The Times editorial board has endorsed her three times for federal office—twice for Senate and once in the 2008 Democratic presidential primary—and is doing so again with confidence and enthusiasm—NYT
The New York Times on Saturday endorsed presidential candidate Hillary Clinton for the Democratic nomination, saying "voters have the chance to choose one of the most broadly and deeply qualified presidential candidates in modern history".
The Times editorial board endorses Hillary Clinton for the Democratic nomination, the paper said in an opinion piece.
Noting Clinton would be the first woman nominated by a major party, it said: "... she served as a senator from a major state (New York) and as secretary of state—not to mention her experience on the national stage as first lady with her brilliant and flawed husband, President Bill Clinton.
"The Times editorial board has endorsed her three times for federal office—twice for Senate and once in the 2008 Democratic presidential primary -- and is doing so again with confidence and enthusiasm."
It admitted that Clinton's main opponent, Senator Bernie Sanders, "a self-described Democratic Socialist, has proved to be more formidable than most people, including Mrs. Clinton, anticipated" but concluded he "does not have the breadth of experience or policy ideas that Mrs. Clinton offers".
The piece said his boldest proposals such on banks and health care reform have earned him support among alienated middle-class voters and young people "but his plans for achieving them aren't realistic, while Mrs. Clinton has very good, and achievable, proposals in both areas".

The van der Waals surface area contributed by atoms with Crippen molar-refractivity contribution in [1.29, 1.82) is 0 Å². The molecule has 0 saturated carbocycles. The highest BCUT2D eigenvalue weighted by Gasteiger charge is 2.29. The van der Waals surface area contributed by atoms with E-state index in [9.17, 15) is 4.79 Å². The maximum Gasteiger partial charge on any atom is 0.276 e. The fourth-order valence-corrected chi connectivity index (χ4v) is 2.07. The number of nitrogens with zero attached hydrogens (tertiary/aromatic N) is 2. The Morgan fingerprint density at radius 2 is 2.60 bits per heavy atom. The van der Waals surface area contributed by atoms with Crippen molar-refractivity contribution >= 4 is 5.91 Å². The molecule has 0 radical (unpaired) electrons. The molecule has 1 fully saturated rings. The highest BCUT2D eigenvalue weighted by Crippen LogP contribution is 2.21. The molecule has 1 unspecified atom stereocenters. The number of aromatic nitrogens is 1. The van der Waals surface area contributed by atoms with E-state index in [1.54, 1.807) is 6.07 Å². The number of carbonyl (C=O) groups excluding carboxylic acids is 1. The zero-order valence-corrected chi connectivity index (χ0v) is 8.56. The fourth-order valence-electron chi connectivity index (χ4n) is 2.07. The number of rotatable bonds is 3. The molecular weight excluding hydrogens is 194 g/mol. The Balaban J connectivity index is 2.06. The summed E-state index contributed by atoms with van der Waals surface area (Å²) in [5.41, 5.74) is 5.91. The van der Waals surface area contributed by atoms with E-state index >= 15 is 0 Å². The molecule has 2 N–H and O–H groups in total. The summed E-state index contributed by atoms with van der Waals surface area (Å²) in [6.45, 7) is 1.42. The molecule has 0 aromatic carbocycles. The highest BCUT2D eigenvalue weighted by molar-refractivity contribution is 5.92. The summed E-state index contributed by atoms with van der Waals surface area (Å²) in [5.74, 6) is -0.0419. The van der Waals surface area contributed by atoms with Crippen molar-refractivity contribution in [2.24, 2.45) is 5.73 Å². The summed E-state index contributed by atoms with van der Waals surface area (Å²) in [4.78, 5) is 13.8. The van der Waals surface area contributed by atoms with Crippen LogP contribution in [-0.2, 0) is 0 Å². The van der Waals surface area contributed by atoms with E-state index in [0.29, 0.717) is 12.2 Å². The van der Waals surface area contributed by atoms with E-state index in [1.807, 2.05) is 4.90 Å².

"The third Democratic contender, Martin O'Malley, is a personable and reasonable liberal who seems more suited for the jobs he has already had - governor of Maryland and mayor of Baltimore - than for president," it noted.
On the Republicans, it said that for "the past painful year", its presidential contenders have "been bombarding Americans with empty propaganda slogans and competing, bizarrely, to present themselves as the least experienced person for the most important elected job in the world" but Democratic primary voters, on the other hand, "after a substantive debate over real issues, have the chance to nominate one of the most broadly and deeply qualified presidential candidates in modern history".